Configuring a DNS Server to Use a Forwarder
A DNS server can be configured to send an out-of-zone query to another on the chance that the server has already located the record and has it in cache. If the bet fails and the record is not available, the forwarding server walks the tree to find the record on its own.
Before configuring a server to send queries to a forwarder, it is considered good manners to inform the administrator. A forwarding server has the potential for sending many thousands of queries to the forwarder.
The example steps assume that you are configuring an existing DNS server inside a firewall and using a forwarder outside the firewall to resolve Internet addresses. Configure the forwarding option as shown in Procedure 5.17.
Procedure 5.17 Configuring a DNS Server to Use a Forwarder
Open the DNS console.
Right-click the server name and select PROPERTIES from the flyout menu. The Properties window opens.
Select the Forwarders tab.
Select the Enable Forwarders option.
Enter the IP address of the forwarder and click Add to add it to the list.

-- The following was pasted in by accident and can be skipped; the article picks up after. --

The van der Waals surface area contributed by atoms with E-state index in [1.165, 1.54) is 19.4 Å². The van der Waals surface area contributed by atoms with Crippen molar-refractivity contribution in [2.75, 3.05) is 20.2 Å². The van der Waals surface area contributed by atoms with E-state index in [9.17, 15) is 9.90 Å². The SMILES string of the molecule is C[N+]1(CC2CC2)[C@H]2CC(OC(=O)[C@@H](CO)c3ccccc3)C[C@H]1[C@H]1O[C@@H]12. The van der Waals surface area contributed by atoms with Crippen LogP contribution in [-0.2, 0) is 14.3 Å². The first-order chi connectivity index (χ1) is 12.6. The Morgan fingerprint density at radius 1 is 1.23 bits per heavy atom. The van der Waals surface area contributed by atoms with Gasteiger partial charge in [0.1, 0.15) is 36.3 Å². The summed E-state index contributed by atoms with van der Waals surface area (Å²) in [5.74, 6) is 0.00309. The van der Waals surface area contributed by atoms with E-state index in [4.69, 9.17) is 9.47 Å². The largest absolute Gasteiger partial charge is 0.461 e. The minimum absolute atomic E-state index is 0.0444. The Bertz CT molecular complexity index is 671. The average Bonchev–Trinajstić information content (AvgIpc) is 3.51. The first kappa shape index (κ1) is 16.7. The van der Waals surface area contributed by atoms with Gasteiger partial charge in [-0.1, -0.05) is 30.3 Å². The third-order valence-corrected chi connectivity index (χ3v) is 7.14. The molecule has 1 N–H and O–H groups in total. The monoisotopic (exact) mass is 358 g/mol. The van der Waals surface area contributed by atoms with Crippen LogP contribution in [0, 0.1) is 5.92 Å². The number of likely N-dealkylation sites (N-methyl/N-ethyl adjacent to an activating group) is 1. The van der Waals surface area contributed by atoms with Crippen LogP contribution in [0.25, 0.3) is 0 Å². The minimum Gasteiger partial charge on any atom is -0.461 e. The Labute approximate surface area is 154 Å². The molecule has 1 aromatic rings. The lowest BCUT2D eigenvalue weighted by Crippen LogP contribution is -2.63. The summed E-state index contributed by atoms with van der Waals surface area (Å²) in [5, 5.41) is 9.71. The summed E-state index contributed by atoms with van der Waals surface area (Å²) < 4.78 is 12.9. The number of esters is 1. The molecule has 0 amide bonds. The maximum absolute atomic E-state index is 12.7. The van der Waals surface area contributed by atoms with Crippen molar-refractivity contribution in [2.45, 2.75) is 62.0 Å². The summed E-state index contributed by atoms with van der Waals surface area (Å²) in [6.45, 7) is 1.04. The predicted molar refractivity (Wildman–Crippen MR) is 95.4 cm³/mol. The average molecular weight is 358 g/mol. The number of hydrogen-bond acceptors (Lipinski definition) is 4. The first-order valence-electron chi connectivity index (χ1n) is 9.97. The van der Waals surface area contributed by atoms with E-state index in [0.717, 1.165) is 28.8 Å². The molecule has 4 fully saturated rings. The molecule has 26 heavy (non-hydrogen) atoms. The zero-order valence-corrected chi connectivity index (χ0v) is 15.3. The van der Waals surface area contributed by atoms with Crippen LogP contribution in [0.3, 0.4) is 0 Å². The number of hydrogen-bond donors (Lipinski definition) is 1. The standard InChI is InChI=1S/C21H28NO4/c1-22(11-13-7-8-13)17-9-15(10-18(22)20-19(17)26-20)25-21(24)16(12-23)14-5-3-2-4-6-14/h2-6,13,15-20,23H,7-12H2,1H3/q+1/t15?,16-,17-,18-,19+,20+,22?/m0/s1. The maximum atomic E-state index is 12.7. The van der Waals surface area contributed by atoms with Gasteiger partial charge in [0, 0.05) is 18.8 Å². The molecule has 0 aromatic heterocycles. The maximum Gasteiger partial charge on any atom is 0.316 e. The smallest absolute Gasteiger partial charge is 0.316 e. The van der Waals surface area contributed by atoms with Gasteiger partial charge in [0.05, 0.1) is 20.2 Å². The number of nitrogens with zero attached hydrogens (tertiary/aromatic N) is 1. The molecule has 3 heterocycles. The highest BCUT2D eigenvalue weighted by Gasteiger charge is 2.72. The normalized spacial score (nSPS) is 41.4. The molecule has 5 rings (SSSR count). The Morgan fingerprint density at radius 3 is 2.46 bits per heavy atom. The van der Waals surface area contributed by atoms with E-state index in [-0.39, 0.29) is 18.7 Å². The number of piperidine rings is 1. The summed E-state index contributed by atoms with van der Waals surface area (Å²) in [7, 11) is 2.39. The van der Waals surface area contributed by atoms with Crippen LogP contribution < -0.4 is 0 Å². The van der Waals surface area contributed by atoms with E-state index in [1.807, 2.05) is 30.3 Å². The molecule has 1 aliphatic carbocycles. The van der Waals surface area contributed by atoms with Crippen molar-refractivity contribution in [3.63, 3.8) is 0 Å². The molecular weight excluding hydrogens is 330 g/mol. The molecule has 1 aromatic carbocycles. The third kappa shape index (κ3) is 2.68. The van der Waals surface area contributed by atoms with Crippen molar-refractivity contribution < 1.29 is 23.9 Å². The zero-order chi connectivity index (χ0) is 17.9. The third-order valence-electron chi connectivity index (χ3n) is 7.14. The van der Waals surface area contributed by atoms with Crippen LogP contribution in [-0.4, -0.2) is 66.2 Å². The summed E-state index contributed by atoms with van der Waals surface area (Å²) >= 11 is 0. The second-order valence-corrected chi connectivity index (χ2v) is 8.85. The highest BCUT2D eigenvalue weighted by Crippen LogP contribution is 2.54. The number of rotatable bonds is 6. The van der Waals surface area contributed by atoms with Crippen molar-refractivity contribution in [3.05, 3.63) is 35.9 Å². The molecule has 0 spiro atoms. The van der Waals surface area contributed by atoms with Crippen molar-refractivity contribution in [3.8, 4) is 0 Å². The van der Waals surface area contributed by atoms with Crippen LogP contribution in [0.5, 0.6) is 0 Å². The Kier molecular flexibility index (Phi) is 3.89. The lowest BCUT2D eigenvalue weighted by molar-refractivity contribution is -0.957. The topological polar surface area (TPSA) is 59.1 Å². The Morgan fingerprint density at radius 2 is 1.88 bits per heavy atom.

Leave the Forward Time-Out (seconds) option set for five seconds. The forwarder should answer out of its cache, which doesn't take very long. If the forwarder takes longer than five seconds to respond, it is probably doing a search.
Click OK to save the settings and return to the DNS console.
Stop and start the DNS service by right-clicking the server icon and selecting ALL TASKS | RESTART from the flyout menu.
Verify that the forwarder works by pinging an Internet host name from a DNS client. The ping succeeds after a short time delay. If the ping does not succeed, check the IP addresses to make sure that you are pointed at the correct server.